Dudley CCG said seven practices were offering Saturday morning appointments to help reduce demand on A&E. GP and CCG clinical lead Dr Jas Rathore said the scheme was popular with patients.
Commissioners in other parts of the country have run similar schemes. Coastal West Sussex CCG arranged an additional 360 GP appointments over the second weekend of January as a result of pressure on the system, although that was not repeated last weekend.
The CCG said practices were paid ‘competitive rates’ based on patient contacts funded from the CCG’s winter pressures money.
Clinical chief officer Dr Katie Armstrong said the local NHS worked well together to provide the best care in the most appropriate place.
‘Every part of health and social care has been seeing and treating more patients than expected for this time of the year, but we are all committed to making sure patient care is the absolute priority,' she said.
East Staffordshire CCG has been commissioning an additional 270 extra GP appointments each week in Burton and Uttoxeter as part of a series of initiatives to improve access to health care and reduce demand on acute services.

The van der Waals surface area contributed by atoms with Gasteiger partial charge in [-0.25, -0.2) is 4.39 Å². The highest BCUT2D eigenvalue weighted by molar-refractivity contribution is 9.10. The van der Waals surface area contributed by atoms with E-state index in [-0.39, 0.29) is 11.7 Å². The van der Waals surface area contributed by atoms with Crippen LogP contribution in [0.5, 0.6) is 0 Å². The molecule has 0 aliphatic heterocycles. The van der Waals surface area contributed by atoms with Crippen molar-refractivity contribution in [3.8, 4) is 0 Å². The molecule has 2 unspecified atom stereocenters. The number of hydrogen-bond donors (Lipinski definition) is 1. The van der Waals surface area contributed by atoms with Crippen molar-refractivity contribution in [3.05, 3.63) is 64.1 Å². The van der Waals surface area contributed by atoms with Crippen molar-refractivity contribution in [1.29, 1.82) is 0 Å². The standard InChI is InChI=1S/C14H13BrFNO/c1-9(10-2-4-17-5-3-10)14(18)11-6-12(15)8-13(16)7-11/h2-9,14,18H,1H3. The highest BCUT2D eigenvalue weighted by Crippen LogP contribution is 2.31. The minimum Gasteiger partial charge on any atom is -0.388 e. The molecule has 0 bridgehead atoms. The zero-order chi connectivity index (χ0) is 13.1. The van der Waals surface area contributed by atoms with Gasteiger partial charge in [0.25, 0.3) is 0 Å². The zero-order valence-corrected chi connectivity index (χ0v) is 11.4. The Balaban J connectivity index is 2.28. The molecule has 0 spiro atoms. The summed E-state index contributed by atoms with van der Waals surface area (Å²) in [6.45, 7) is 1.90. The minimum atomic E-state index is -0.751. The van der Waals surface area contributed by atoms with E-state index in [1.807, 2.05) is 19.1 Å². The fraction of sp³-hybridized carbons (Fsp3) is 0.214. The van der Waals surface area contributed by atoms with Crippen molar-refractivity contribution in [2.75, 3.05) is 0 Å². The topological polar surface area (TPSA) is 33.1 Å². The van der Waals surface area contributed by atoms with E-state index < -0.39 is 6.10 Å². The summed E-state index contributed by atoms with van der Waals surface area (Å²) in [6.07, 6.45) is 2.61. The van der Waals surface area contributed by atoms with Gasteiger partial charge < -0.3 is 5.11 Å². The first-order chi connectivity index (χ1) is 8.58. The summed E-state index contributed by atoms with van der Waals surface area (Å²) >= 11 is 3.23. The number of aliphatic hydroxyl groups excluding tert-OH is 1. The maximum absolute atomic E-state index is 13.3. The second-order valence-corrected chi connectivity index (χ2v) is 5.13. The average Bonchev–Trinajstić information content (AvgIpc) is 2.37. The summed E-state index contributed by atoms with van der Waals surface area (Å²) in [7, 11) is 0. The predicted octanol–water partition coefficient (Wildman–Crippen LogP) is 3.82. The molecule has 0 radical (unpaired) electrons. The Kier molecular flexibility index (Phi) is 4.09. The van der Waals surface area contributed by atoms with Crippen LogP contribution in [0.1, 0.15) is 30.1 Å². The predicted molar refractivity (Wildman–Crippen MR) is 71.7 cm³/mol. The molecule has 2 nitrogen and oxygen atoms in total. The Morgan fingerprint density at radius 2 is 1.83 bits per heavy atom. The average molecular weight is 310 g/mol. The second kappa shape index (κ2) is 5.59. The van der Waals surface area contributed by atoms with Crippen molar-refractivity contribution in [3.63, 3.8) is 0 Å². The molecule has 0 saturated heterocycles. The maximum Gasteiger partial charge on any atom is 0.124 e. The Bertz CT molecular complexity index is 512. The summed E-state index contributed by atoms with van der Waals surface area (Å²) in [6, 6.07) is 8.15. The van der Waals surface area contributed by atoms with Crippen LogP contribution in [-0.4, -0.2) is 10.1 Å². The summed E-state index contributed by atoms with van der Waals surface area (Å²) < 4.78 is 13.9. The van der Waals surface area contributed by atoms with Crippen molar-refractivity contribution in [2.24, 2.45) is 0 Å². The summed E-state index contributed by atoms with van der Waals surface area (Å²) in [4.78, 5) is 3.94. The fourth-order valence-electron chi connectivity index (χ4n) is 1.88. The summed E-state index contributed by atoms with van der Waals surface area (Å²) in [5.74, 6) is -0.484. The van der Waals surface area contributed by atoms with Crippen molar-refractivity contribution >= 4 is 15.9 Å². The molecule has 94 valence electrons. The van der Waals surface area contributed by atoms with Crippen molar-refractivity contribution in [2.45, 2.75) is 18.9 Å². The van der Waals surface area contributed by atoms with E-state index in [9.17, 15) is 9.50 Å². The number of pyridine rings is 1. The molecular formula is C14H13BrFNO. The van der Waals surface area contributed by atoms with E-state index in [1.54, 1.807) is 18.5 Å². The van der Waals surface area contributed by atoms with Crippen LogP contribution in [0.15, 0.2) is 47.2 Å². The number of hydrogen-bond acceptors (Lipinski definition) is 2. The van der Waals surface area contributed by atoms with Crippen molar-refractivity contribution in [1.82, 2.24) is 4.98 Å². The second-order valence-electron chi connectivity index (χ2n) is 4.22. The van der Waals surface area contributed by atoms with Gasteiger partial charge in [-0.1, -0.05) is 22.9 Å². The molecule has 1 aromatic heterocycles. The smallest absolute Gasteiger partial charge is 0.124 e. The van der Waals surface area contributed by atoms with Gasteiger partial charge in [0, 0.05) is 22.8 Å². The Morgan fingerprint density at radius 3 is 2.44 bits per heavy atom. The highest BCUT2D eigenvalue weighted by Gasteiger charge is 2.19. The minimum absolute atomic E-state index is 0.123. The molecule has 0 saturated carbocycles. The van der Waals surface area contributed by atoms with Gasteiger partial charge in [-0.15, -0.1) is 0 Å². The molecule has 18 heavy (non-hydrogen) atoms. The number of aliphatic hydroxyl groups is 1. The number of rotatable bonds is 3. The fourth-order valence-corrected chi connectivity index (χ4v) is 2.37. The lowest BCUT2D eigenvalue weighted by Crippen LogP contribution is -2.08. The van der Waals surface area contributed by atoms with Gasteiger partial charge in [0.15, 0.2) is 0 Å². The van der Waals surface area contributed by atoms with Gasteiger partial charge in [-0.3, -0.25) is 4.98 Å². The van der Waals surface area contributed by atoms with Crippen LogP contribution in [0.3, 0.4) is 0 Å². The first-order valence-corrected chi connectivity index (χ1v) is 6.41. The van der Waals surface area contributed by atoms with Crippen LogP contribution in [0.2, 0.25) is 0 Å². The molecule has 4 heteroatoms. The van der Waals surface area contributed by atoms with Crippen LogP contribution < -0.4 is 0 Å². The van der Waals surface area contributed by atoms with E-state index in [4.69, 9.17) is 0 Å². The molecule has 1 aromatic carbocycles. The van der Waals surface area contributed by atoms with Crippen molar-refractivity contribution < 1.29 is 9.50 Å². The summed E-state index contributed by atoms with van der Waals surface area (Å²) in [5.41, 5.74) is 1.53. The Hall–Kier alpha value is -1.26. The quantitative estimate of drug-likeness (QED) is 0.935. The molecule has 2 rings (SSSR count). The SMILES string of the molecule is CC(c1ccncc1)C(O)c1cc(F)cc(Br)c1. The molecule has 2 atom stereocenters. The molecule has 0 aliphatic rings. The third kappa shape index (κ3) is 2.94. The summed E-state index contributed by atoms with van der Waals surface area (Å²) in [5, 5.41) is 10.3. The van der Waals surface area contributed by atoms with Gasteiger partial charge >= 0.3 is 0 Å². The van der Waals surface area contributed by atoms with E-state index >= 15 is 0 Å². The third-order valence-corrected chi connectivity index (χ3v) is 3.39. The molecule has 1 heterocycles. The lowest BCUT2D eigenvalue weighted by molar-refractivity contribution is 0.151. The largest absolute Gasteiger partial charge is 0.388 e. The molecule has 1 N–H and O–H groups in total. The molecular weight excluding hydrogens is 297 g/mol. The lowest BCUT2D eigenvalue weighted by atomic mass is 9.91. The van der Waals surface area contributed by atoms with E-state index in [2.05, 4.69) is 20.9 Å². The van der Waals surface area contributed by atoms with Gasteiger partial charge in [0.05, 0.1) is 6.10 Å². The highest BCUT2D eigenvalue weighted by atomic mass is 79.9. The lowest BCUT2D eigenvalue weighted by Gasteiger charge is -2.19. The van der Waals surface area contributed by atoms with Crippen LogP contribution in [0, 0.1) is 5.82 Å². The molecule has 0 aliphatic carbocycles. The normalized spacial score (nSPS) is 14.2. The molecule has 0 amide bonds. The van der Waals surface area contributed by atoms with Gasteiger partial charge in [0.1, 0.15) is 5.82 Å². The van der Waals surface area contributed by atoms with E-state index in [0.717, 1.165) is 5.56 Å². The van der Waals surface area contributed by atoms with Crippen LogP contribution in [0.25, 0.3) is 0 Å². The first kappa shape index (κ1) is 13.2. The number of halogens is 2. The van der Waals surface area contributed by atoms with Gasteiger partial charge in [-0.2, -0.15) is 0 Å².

The local improvement scheme includes Saturday openings for practices, additional appointments, and services such as minor injuries on offer to patients.
Clinical chairman at East Staffordshire CCG Dr Charles Pidsley said: ‘The project demonstrates the willingness of our member practices to engage with the CCG in developing plans to invest in primary care to improve access for patients.
‘Each practice has developed their own plans tailored to their particular practice needs and all practices have participated, showing significant enterprise in the different ways they have approached the issues of improving access to primary care, avoiding unnecessary admissions to hospital.’
Dr Pidsley said the scheme was already showing early evidence of positive impact, with reduced A&E attendances.
Ealing CCG in west London said it has made Saturday and Sunday GP appointments availabe to help the NHS cope with winter pressures.
Chairman Dr Mohini Parmar said: 'We have increased access to GPs for people in Ealing so that they can be treated in primary care on Saturdays and Sundays. We would encourage all residents to use NHS services wisely and choose the correct care for their need to help relieve pressure on A&E services.'
Figures published by NHS England show that 63 local system resilience groups - made up of CCGs, NHS providers and social care organisations - had invested some of the £700m winter resilience funding handed by government to CCGs in primary care. Thirty-five groups said they had used the CCG money specifically on GP schemes, such as additional appointments or GPs in A&Es. Twenty-eight groups said they had invested in 'primary care', including additional capacity and appointments.
In November, the DH said over £25m of the £700m winter resilience funding would be used to increase access to GPs.